Another occasion when dilution may be used is during pit optimization.  There are normally input fields for both a dilution factor and an ore loss factor.   Some engineers will apply dilution at this step while others will leave the factors at zero.  There are valid reasons for either approach.
My preference is use a zero dilution factor for optimization since the nature of the ore zones will be different at different revenue factors and hence dilution would be unique to each.   It would be good to verify the impact that the dilution factor has on your own pit optimization, otherwise it is simply being viewed as a contingency factor.

Conclusion

My personal experience is that, from a third party review perspective, reviewers tend to focus on the final dilution number used and whether it makes sense to them.   The actual approach used to arrive at that number tends to get less focus.
Regardless of which approach is being used, ensure that you can ultimately determine and quantify the percent dilution being applied.  This can be a bit more difficult with the mathematical block approaches.
Readers may yet have different dilution methods in their toolbox and I it would be interesting to share them.
Share

57. The Mining Bank or eBay for Mining Properties

mining properties
I recently attended the Money Show here in Toronto to learn a bit more about personal finanace, investing strategies, and to check out  the latest stock analysis software.
There was also a trade show, but only one mining company booth was present.  This definitely wasn’t the PDAC.  Interestingly there were about five marijuana company booths, so that is where the promotion is today.
The lone mining company was Globex Mining, here is their website.  They referred to themselves as a “mining bank”, so that was something that peaked my interest.

Mining bank

Speaking with their president, Jack Stoch, he gave me an overview on their business model.  As I understood it, GLOBEX’s model is to acquire a portfolio of mineral properties.  They would try to enhance their value by undertaking some limited geological work.  Finally they would option, JV, or sell the property while retaining an NSR royalty.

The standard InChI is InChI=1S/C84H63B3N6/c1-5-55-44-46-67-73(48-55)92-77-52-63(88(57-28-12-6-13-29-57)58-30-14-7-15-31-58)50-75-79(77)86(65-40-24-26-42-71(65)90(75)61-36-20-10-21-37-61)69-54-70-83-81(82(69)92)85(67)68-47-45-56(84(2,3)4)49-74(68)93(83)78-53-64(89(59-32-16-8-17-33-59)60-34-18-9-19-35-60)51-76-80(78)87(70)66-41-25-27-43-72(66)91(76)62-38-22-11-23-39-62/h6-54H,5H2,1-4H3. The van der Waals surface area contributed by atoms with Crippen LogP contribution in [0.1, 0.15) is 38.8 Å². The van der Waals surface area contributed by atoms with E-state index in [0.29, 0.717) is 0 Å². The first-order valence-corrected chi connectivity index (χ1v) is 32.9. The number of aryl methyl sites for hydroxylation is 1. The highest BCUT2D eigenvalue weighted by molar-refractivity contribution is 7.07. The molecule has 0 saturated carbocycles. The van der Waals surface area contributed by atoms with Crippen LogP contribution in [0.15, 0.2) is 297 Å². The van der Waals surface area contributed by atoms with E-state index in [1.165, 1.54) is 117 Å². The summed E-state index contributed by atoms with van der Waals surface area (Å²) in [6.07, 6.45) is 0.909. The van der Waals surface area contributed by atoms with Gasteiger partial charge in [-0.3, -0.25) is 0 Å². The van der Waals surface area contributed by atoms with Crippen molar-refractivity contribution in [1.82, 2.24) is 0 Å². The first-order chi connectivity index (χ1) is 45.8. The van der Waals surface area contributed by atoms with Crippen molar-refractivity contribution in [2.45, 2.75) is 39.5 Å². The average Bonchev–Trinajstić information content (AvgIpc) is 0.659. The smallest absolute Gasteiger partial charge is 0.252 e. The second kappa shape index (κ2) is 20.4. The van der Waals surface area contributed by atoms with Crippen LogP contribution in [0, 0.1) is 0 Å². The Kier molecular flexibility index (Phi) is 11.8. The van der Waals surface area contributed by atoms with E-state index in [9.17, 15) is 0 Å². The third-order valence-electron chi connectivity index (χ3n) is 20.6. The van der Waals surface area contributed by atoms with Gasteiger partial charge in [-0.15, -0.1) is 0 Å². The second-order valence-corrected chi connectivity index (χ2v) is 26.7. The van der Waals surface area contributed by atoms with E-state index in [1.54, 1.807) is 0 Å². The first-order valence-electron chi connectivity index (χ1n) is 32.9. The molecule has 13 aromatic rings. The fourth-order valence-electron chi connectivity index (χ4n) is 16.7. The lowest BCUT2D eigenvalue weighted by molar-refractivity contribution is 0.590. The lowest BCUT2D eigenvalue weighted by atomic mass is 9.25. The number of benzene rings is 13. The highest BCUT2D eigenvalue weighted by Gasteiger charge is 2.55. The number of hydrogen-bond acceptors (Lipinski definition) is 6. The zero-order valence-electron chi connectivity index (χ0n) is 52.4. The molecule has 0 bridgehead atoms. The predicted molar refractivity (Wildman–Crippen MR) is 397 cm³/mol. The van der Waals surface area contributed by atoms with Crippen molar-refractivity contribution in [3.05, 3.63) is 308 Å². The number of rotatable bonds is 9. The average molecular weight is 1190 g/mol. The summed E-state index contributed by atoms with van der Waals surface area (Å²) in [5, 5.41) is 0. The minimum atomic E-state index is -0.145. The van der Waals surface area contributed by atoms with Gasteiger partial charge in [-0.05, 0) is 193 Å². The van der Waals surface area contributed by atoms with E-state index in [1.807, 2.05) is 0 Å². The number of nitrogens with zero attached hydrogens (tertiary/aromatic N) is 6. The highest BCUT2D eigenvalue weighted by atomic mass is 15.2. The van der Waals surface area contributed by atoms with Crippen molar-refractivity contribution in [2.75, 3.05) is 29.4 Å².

Mr. Stoch told me that Globex currently has over 140 land packages in their inventory.  Their properties will be at different stages.  Some have resource estimates, others only mineralized drill intersections, mineral showings, untested geophysical targets, or combinations of these.
They are focusing their acquisitions on lower risk jurisdictions like Quebec, Ontario, Nova Scotia, New Brunswick, Tennessee, Nevada, Washington, and Germany.  They try to acquire historical mines that have old shafts, following the adage the best place to find a new mine is next to an old mine.   They also have some industrial mineral properties.

 

Globex’s only NSR revenue property right now is a zinc project in Tennessee that can generate a seven-figure royalty each year, when that operation is up and running.  Unfortunately for Globex the zinc operation has not been in consistent operation the last few years.

Its a good concept

I like the concept that Globex are promoting.  I like the idea of having a one-stop shop that acquires and options out exploration properties to mining companies looking for new projects.
I also like the idea of trying to consolidate land packages in an area,  minimizing the patchwork of multiple ownership claims that can hinder advanced development.
Globex hope that by putting time and effort into a bunch of properties a few of them will pay off.  If they can generate sufficient NSR revenues, the company may get to the self-sustaining stage.

Its not a new idea

The idea of companies involving themselves in a portfolio of early stage prospects isn’t new.  This has been being done by EMX Royalty Corp (formerly Eurasian Minerals) for properties around the globe.    Abitibi Royalties is also doing something vaguely similar, whereby they would help fund prospectors in exchange for a long term royalty on a property. There are likely others.
There is a high risk to being successful but the cost of entry is relatively low.
It will be interesting to watch Globex over the longer term to see how many properties they can acquire and how many of these will pay off. Spending a bit of money on mapping and exploration on a property may benefit them by increasing value in the eyes of potential partners.
Statistically, mineral exploration is a high risk game but by limiting expenditures and diversifying the portfolio, some of that risk can be mitigated.
Share

53. Ore Stockpiling – Why are we doing this again?

ore stockpile
In many of the past mining studies that I have worked, stockpiling strategies were discussed and usually implemented. However sometimes team members were surprised at the size of the stockpiles that were generated by the production plan. In some cases it was apparent that not all team members were clear on the purpose of  stockpiling or had preconceived ideas on the rationale behind it. To many stockpiling may seem like a good idea until they saw it in action.
Mine Stockpile
In this blog I won’t go into all the costs and environmental issues associated with stockpile operation.  The discussion focuses on the reasons for stockpiling and why stockpiles can get large in size or numerous in quantity.